Semi-naked climate change protesters cause a stir in Brexit debate

Activists in underwear call for climate action from House of Commons public gallery

The Extinction Rebellion protest in the public gallery of the House of Commons on Monday. Photograph: James Heappey/PA Wire.

The Extinction Rebellion protest in the public gallery of the House of Commons on Monday. Photograph: James Heappey/PA Wire.

 

A group of semi-naked climate change protesters created a stir in Britain’s parliament on Monday, pressing their bottoms against a glass panel overlooking the chamber where MPs struggled to concentrate on a Brexit debate.

As MPs started yet another day of lengthy debate on how or even whether the country should leave the European Union, 12 protesters stripped to their underpants to show slogans painted on their backs, including: “Climate justice now.”

Several MPs could not stop themselves from looking up towards the public gallery, some giggling as Labour MP Peter Kyle tried to defend his bid for force the government to stage a confirmatory vote on its Brexit deal by pointing out what he called the “naked truth”.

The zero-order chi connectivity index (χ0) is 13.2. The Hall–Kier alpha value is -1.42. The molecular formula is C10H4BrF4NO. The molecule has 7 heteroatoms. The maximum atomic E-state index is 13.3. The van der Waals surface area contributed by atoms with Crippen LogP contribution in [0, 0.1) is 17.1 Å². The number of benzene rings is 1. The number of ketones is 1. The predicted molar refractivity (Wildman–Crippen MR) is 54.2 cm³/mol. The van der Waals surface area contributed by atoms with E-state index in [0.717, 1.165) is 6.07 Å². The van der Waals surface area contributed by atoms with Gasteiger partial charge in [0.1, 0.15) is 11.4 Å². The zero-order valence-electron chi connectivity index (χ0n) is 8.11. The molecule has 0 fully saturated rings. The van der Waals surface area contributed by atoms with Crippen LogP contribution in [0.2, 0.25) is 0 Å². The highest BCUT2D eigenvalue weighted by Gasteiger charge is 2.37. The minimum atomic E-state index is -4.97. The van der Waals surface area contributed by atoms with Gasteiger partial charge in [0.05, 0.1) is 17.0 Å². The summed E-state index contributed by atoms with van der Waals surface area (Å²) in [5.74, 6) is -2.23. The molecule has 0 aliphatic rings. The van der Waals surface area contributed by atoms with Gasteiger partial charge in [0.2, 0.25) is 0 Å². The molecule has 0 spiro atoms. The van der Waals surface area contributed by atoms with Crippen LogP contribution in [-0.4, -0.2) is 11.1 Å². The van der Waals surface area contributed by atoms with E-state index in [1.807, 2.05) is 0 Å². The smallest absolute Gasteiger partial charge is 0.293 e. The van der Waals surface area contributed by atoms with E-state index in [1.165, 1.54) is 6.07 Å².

Extinction Rebellion activists strip off in House of Commons public gallery on Monday. Photograph: Extinction Rebellion via Reuters.
Extinction Rebellion activists strip off in House of Commons public gallery on Monday. Photograph: Extinction Rebellion via Reuters.

Some protestors appeared to have glued themselves to the glass, while at least two were dressed up as elephants.

On their bodies were written the words “Climate justice act now” and “eco collapse”.

Savannah, an English literature student from Ladbroke Grove in London, was one of the naked protesters.

She said: “A bunch of people glued themselves to the window in the public gallery.

“Everyone stripped and two people were elephants and had climate crisis written on them.

“We were pointing at them as the elephants in the room of the Brexit debate.”

Conservative MP James Heappy tweeted “Parliament just got a little bit more nuts”, with a photograph from the chamber looking to the public gallery where the protestors were.

Extinction Rebellion, which describes itself as a non-violent direct action and civil disobedience group, claimed responsibility for the protest.

Police carried protesters out of the gallery after they appeared to refuse to leave voluntarily. Twelve protestors were arrested on suspicion of outraging public decency.

– Agencies